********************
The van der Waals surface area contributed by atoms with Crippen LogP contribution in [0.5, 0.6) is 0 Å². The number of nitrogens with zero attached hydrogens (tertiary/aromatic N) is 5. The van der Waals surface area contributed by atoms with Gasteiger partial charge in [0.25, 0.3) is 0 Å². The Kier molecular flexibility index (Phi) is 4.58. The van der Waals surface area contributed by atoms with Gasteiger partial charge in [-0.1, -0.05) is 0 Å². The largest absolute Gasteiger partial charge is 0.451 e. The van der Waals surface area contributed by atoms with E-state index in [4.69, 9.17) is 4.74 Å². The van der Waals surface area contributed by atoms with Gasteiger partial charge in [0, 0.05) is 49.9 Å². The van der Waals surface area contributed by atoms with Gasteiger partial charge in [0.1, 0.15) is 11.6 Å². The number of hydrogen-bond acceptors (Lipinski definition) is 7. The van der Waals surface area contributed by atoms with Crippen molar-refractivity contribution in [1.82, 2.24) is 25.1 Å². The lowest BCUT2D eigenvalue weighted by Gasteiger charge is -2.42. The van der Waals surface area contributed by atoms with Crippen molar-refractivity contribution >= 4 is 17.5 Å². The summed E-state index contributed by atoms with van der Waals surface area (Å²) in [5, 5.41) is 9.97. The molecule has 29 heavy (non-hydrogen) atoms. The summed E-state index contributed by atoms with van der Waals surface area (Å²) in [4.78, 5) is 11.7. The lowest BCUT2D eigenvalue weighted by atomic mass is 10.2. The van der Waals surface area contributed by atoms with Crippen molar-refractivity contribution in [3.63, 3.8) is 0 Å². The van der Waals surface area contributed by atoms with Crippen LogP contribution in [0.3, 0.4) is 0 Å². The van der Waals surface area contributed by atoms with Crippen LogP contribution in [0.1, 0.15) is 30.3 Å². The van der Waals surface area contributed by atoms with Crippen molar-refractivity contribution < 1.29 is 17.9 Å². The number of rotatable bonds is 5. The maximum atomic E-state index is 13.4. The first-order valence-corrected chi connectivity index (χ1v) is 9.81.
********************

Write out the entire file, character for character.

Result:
The van der Waals surface area contributed by atoms with Crippen LogP contribution in [0.5, 0.6) is 0 Å². The number of nitrogens with zero attached hydrogens (tertiary/aromatic N) is 5. The van der Waals surface area contributed by atoms with Gasteiger partial charge in [0.25, 0.3) is 0 Å². The Kier molecular flexibility index (Phi) is 4.58. The van der Waals surface area contributed by atoms with Gasteiger partial charge in [-0.1, -0.05) is 0 Å². The largest absolute Gasteiger partial charge is 0.451 e. The van der Waals surface area contributed by atoms with E-state index in [4.69, 9.17) is 4.74 Å². The van der Waals surface area contributed by atoms with Gasteiger partial charge in [0, 0.05) is 49.9 Å². The van der Waals surface area contributed by atoms with Gasteiger partial charge in [0.1, 0.15) is 11.6 Å². The number of hydrogen-bond acceptors (Lipinski definition) is 7. The van der Waals surface area contributed by atoms with Crippen molar-refractivity contribution in [1.82, 2.24) is 25.1 Å². The lowest BCUT2D eigenvalue weighted by Gasteiger charge is -2.42. The van der Waals surface area contributed by atoms with Crippen molar-refractivity contribution >= 4 is 17.5 Å². The summed E-state index contributed by atoms with van der Waals surface area (Å²) in [5, 5.41) is 9.97. The molecule has 29 heavy (non-hydrogen) atoms. The summed E-state index contributed by atoms with van der Waals surface area (Å²) in [4.78, 5) is 11.7. The lowest BCUT2D eigenvalue weighted by atomic mass is 10.2. The van der Waals surface area contributed by atoms with Crippen molar-refractivity contribution in [3.63, 3.8) is 0 Å². The van der Waals surface area contributed by atoms with Crippen LogP contribution in [0.3, 0.4) is 0 Å². The van der Waals surface area contributed by atoms with Crippen LogP contribution in [0.1, 0.15) is 30.3 Å². The van der Waals surface area contributed by atoms with Crippen molar-refractivity contribution < 1.29 is 17.9 Å². The number of rotatable bonds is 5. The maximum atomic E-state index is 13.4. The first-order valence-corrected chi connectivity index (χ1v) is 9.81.